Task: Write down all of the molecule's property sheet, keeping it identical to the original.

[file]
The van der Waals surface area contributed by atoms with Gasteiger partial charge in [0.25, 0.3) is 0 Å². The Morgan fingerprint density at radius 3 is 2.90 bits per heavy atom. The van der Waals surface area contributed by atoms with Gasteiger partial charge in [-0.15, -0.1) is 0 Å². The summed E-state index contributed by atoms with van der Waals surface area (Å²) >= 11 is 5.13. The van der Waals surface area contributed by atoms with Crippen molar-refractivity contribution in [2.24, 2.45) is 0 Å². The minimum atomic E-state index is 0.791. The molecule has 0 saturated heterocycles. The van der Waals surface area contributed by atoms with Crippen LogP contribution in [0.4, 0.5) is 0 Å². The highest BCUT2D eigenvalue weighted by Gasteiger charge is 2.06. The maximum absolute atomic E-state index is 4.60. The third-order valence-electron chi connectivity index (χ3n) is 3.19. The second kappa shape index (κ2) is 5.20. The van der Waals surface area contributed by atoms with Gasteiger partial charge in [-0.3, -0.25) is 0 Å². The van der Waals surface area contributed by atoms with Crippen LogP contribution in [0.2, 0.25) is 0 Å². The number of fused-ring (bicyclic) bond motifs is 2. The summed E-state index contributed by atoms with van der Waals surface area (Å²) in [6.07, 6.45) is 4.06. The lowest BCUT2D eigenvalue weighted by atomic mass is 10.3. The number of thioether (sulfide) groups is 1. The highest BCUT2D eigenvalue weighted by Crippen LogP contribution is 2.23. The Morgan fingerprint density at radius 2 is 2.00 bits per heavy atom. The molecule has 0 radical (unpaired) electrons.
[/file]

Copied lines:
The van der Waals surface area contributed by atoms with Gasteiger partial charge in [0.25, 0.3) is 0 Å². The Morgan fingerprint density at radius 3 is 2.90 bits per heavy atom. The van der Waals surface area contributed by atoms with Gasteiger partial charge in [-0.15, -0.1) is 0 Å². The summed E-state index contributed by atoms with van der Waals surface area (Å²) >= 11 is 5.13. The van der Waals surface area contributed by atoms with Crippen molar-refractivity contribution in [2.24, 2.45) is 0 Å². The minimum atomic E-state index is 0.791. The molecule has 0 saturated heterocycles. The van der Waals surface area contributed by atoms with Crippen LogP contribution in [0.4, 0.5) is 0 Å². The highest BCUT2D eigenvalue weighted by Gasteiger charge is 2.06. The maximum absolute atomic E-state index is 4.60. The third-order valence-electron chi connectivity index (χ3n) is 3.19. The second kappa shape index (κ2) is 5.20. The van der Waals surface area contributed by atoms with Gasteiger partial charge in [-0.3, -0.25) is 0 Å². The van der Waals surface area contributed by atoms with Crippen LogP contribution in [0.2, 0.25) is 0 Å². The number of fused-ring (bicyclic) bond motifs is 2. The summed E-state index contributed by atoms with van der Waals surface area (Å²) in [6.07, 6.45) is 4.06. The lowest BCUT2D eigenvalue weighted by atomic mass is 10.3. The number of thioether (sulfide) groups is 1. The highest BCUT2D eigenvalue weighted by Crippen LogP contribution is 2.23. The Morgan fingerprint density at radius 2 is 2.00 bits per heavy atom. The molecule has 0 radical (unpaired) electrons.